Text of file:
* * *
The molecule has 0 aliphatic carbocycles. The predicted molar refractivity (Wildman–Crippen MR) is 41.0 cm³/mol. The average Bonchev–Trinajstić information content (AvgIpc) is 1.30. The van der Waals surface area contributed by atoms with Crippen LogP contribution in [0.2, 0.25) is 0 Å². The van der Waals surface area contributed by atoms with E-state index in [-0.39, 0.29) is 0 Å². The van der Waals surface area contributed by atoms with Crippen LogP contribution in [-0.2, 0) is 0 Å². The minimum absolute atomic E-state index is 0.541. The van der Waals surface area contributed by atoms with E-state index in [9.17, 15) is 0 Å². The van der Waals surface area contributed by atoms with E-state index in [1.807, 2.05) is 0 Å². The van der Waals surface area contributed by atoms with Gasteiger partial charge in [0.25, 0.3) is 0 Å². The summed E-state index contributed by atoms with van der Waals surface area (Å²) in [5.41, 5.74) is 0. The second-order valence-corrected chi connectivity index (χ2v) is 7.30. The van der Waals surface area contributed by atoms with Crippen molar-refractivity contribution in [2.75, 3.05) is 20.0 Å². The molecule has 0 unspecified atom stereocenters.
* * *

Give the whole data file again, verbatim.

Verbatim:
The molecule has 0 aliphatic carbocycles. The predicted molar refractivity (Wildman–Crippen MR) is 41.0 cm³/mol. The average Bonchev–Trinajstić information content (AvgIpc) is 1.30. The van der Waals surface area contributed by atoms with Crippen LogP contribution in [0.2, 0.25) is 0 Å². The van der Waals surface area contributed by atoms with E-state index in [-0.39, 0.29) is 0 Å². The van der Waals surface area contributed by atoms with Crippen LogP contribution in [-0.2, 0) is 0 Å². The minimum absolute atomic E-state index is 0.541. The van der Waals surface area contributed by atoms with E-state index in [9.17, 15) is 0 Å². The van der Waals surface area contributed by atoms with E-state index in [1.807, 2.05) is 0 Å². The van der Waals surface area contributed by atoms with Gasteiger partial charge in [0.25, 0.3) is 0 Å². The summed E-state index contributed by atoms with van der Waals surface area (Å²) in [5.41, 5.74) is 0. The second-order valence-corrected chi connectivity index (χ2v) is 7.30. The van der Waals surface area contributed by atoms with Crippen molar-refractivity contribution in [2.75, 3.05) is 20.0 Å². The molecule has 0 unspecified atom stereocenters.